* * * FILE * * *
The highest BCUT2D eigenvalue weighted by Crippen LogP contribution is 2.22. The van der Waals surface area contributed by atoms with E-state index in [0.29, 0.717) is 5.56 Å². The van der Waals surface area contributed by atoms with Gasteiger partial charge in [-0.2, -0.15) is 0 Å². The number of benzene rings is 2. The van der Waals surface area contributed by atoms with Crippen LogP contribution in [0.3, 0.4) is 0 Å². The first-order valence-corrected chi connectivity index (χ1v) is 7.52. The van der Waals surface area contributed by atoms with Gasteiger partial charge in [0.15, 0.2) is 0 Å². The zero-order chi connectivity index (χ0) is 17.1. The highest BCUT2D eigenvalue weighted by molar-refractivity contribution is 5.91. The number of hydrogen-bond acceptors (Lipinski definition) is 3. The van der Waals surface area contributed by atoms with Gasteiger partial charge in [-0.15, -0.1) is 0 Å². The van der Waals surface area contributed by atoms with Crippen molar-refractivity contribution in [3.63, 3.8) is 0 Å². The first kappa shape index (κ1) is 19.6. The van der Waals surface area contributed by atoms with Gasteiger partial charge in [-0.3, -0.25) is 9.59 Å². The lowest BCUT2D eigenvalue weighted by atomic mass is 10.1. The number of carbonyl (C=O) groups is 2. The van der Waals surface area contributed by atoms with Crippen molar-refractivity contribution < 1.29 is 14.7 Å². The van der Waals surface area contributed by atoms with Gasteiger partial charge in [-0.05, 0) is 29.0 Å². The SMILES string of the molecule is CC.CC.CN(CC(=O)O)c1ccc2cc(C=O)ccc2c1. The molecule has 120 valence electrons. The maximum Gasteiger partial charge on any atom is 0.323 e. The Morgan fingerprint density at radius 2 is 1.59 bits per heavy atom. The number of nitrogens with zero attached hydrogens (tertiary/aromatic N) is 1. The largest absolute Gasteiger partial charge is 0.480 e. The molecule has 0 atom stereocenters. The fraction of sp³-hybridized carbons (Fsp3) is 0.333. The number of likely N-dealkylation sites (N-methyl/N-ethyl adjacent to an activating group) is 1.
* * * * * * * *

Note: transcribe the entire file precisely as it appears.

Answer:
The highest BCUT2D eigenvalue weighted by Crippen LogP contribution is 2.22. The van der Waals surface area contributed by atoms with E-state index in [0.29, 0.717) is 5.56 Å². The van der Waals surface area contributed by atoms with Gasteiger partial charge in [-0.2, -0.15) is 0 Å². The number of benzene rings is 2. The van der Waals surface area contributed by atoms with Crippen LogP contribution in [0.3, 0.4) is 0 Å². The first-order valence-corrected chi connectivity index (χ1v) is 7.52. The van der Waals surface area contributed by atoms with Gasteiger partial charge in [0.15, 0.2) is 0 Å². The zero-order chi connectivity index (χ0) is 17.1. The highest BCUT2D eigenvalue weighted by molar-refractivity contribution is 5.91. The number of hydrogen-bond acceptors (Lipinski definition) is 3. The van der Waals surface area contributed by atoms with Gasteiger partial charge in [-0.15, -0.1) is 0 Å². The van der Waals surface area contributed by atoms with Crippen molar-refractivity contribution in [3.63, 3.8) is 0 Å². The first kappa shape index (κ1) is 19.6. The van der Waals surface area contributed by atoms with Gasteiger partial charge in [-0.3, -0.25) is 9.59 Å². The lowest BCUT2D eigenvalue weighted by atomic mass is 10.1. The number of carbonyl (C=O) groups is 2. The van der Waals surface area contributed by atoms with Crippen molar-refractivity contribution < 1.29 is 14.7 Å². The van der Waals surface area contributed by atoms with Gasteiger partial charge in [-0.05, 0) is 29.0 Å². The SMILES string of the molecule is CC.CC.CN(CC(=O)O)c1ccc2cc(C=O)ccc2c1. The molecule has 120 valence electrons. The maximum Gasteiger partial charge on any atom is 0.323 e. The Morgan fingerprint density at radius 2 is 1.59 bits per heavy atom. The number of nitrogens with zero attached hydrogens (tertiary/aromatic N) is 1. The largest absolute Gasteiger partial charge is 0.480 e. The molecule has 0 atom stereocenters. The fraction of sp³-hybridized carbons (Fsp3) is 0.333. The number of likely N-dealkylation sites (N-methyl/N-ethyl adjacent to an activating group) is 1.